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Judicial Watch, Inc. v. Internal Revenue Service

United States District Court, District of Columbia

July 3, 2015

JUDICIAL WATCH, INC., Plaintiff,
v.
INTERNAL REVENUE SERVICE, Defendant.

MEMORANDUM OPINION

Emmet G. Sullivan United States District Judge

Judicial Watch requested information from the Internal Revenue Service (“IRS”) under the Freedom of Information Act (“FOIA”), 5 U.S.C. § 552. The IRS conducted what it considers to have been a reasonable search in response to that request, but found no responsive records. The IRS therefore moves for summary judgment, arguing that it has discharged its FOIA responsibilities. Judicial Watch opposes this motion and proposes ways in which the IRS could have conducted a more appropriate search. Upon consideration of the motion, the response and reply thereto, the applicable law, and the entire record, the Court GRANTS the motion for summary judgment.

I. Background

A. The May 22, 2013 FOIA Request and this Lawsuit.

On May 22, 2013, Judicial Watch submitted to the IRS a FOIA request for:

Any and all records and communications concerning, regarding, or related to the selection of individuals for audit based on information contained in 501(c)(4) tax exempt applications.

Compl., ECF No. 1 ¶ 5. “The time frame of the request was identified as being ‘January 1, 2010 to the present.’” Id.

On June 25, 2013, the IRS acknowledged that it had received the request and advised that it would be unable to finish processing the request on time and therefore had “‘extended the response date to August 16, 2013.’” Id. ¶ 6. An August 13, 2013 letter from the IRS indicated that the IRS required additional time and would contact Judicial Watch by September 27, 2013 if it remained unable to complete processing of the request. See Id. ¶ 7. Having received no further response, Judicial Watch filed suit on November 8, 2013. See Id. ¶ 8.

After the case was filed, the parties submitted a series of status reports. See Meet and Confer Report, ECF No. 11; Status Report, ECF No. 12. On August 6, 2014, they filed a joint status report indicating that the IRS believed that “it had conducted a reasonable search which did not locate any responsive records, ” while Judicial Watch felt that “there is a genuine issue of material fact regarding whether the Service has satisfied its obligations.” Status Report, ECF No. 18 at 1. At the parties’ request, the Court set a schedule for the briefing of a motion for summary judgment. See Minute Order of August 6, 2014.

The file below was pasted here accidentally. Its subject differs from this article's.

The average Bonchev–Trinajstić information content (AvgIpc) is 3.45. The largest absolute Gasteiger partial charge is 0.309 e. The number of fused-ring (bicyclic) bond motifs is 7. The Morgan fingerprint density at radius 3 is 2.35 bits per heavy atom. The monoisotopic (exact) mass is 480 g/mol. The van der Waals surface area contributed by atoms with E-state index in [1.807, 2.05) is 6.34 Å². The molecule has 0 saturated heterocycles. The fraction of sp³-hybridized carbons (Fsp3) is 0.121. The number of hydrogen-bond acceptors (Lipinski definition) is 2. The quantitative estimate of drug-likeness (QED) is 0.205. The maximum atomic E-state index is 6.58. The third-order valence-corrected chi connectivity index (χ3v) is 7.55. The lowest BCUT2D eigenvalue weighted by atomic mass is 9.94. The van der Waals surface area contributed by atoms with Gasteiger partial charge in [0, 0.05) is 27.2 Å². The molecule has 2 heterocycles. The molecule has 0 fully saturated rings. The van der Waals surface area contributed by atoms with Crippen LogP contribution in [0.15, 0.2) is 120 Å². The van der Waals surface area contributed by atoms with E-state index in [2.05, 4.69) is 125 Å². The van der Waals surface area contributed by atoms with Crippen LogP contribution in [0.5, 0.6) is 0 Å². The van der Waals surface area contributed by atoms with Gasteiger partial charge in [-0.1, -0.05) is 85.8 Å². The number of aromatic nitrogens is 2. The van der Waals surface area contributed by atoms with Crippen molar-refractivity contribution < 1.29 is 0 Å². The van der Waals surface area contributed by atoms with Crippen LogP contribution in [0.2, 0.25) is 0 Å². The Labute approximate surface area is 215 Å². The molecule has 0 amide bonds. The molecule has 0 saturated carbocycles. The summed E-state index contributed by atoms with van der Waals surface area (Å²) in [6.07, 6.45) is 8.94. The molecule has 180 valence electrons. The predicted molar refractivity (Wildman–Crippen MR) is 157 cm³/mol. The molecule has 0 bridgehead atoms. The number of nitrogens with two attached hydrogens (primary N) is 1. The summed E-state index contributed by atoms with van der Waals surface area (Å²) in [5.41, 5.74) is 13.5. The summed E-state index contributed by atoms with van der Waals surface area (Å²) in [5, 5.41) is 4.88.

On September 22, 2014, the IRS filed its motion for summary judgment. See Mot. for Summ. J. (“Mot.”), ECF No. 19. The IRS also submitted a statement of facts in support of that motion. See IRS Statement of Facts (“Def.’s SMF”), ECF No. 19-1. On October 22, 2014, Judicial Watch filed its opposition to the motion for summary judgment along with a response to the IRS’s statement of facts. See Opp. to Mot. (“Opp.”), ECF No. 20; Judicial Watch Statement of Facts (“Pl.’s SMF”), ECF No. 20-1. On November 21, 2014, the IRS filed a reply brief, along with a brief response to Judicial Watch’s statement of facts. See Reply in Supp. of Mot. (“Reply”), ECF No. 23; IRS Reply SMF, ECF No. 23-1. The IRS’s motion is ripe for adjudication.

B. Organization of the IRS.

To understand the search conducted by the IRS in response to Judicial Watch’s FOIA request, it is necessary to describe the structure of the IRS. The IRS “is mainly organized around four distinct operating divisions.” Def.’s SMF ¶ 2; Pl.’s SMF ¶ 2. These divisions are: (1) the Wage and Investment Division, which “serves individual taxpayers . . . with wage and investment income only”; (2) the Small Business/Self-Employed Division, which focuses on taxpayers that are either small businesses or self-employed; (3) the Large & Mid-Size Business Division, which works with “corporations with assets greater than $10 million” as well as business and individuals with certain international focuses; and (4) the Tax Exempt and Government Entities Division, which “serves three distinct taxpayer segments: Employee Plans, Exempt Organizations, and Government Entities.” Def.’s SMF ¶¶ 3–7; Pl.’s SMF ¶¶ 3–7.

“All applications for tax exempt status” under Section 501(c)(4), “are processed by the Rulings and Agreements Office within the Exempt Organizations Unit of [the Tax Exempt and Government Entities Division].” Def.’s SMF ¶ 8; Pl.’s SMF ¶ 8. The Tax Exempt and Government Entities Division does not conduct any audits of individuals, however. See Def.’s SMF ¶ 9; Pl.’s SMF ¶ 9. Individual audits are conducted by one of the three other divisions. See Def.’s SMF ¶ 10; Pl.’s SMF ¶ 10. Naturally, then, if information on a 501(c)(4) application caused the Tax Exempt and Government Entities Division to think that an individual audit was warranted, the Division would need to refer the individual to another division for such an audit. See Def.’s SMF ¶ 35, 50, 68, 86; Declaration of Dagoberto Gonzalez (“Gonzalez Decl.”), ECF No. 19-3 ¶ 6; ...


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